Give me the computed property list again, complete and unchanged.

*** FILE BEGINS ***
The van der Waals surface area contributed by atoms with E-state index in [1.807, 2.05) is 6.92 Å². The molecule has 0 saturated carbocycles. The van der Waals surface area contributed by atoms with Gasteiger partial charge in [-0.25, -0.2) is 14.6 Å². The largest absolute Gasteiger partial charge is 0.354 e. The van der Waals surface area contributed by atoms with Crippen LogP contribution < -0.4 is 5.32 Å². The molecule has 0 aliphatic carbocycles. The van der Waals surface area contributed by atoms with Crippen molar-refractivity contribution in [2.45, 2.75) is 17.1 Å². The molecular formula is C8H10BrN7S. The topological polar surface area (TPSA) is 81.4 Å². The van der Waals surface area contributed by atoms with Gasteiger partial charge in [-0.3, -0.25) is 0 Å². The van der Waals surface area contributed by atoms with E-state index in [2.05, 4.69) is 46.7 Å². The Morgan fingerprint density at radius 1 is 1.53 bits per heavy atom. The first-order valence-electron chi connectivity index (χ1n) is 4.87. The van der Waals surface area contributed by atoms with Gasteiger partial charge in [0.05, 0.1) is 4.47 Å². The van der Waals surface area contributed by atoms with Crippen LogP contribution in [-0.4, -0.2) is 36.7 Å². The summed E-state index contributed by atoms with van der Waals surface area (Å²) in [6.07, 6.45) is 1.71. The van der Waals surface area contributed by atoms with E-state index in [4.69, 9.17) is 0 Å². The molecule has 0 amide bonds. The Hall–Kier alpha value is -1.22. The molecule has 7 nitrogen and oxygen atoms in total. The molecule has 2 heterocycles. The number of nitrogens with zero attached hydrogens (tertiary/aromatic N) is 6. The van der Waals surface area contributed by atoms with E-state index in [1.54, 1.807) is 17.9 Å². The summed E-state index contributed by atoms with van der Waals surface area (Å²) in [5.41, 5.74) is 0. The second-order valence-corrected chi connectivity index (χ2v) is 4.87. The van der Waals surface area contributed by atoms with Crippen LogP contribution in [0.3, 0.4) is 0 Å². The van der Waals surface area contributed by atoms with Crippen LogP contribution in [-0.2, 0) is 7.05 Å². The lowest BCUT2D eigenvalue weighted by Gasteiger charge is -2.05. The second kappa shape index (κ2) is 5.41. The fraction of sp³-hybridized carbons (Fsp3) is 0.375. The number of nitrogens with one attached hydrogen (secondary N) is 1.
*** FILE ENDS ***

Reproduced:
The van der Waals surface area contributed by atoms with E-state index in [1.807, 2.05) is 6.92 Å². The molecule has 0 saturated carbocycles. The van der Waals surface area contributed by atoms with Gasteiger partial charge in [-0.25, -0.2) is 14.6 Å². The largest absolute Gasteiger partial charge is 0.354 e. The van der Waals surface area contributed by atoms with Crippen LogP contribution < -0.4 is 5.32 Å². The molecule has 0 aliphatic carbocycles. The van der Waals surface area contributed by atoms with Crippen molar-refractivity contribution in [2.45, 2.75) is 17.1 Å². The molecular formula is C8H10BrN7S. The topological polar surface area (TPSA) is 81.4 Å². The van der Waals surface area contributed by atoms with Gasteiger partial charge in [-0.3, -0.25) is 0 Å². The van der Waals surface area contributed by atoms with E-state index in [2.05, 4.69) is 46.7 Å². The Morgan fingerprint density at radius 1 is 1.53 bits per heavy atom. The first-order valence-electron chi connectivity index (χ1n) is 4.87. The van der Waals surface area contributed by atoms with Gasteiger partial charge in [0.05, 0.1) is 4.47 Å². The van der Waals surface area contributed by atoms with Crippen LogP contribution in [-0.4, -0.2) is 36.7 Å². The summed E-state index contributed by atoms with van der Waals surface area (Å²) in [6.07, 6.45) is 1.71. The van der Waals surface area contributed by atoms with E-state index in [4.69, 9.17) is 0 Å². The molecule has 0 amide bonds. The Hall–Kier alpha value is -1.22. The molecule has 7 nitrogen and oxygen atoms in total. The molecule has 2 heterocycles. The number of nitrogens with zero attached hydrogens (tertiary/aromatic N) is 6. The van der Waals surface area contributed by atoms with E-state index in [1.54, 1.807) is 17.9 Å². The summed E-state index contributed by atoms with van der Waals surface area (Å²) in [5.41, 5.74) is 0. The second-order valence-corrected chi connectivity index (χ2v) is 4.87. The van der Waals surface area contributed by atoms with Crippen LogP contribution in [0.3, 0.4) is 0 Å². The van der Waals surface area contributed by atoms with Crippen LogP contribution in [-0.2, 0) is 7.05 Å². The lowest BCUT2D eigenvalue weighted by Gasteiger charge is -2.05. The second kappa shape index (κ2) is 5.41. The fraction of sp³-hybridized carbons (Fsp3) is 0.375. The number of nitrogens with one attached hydrogen (secondary N) is 1.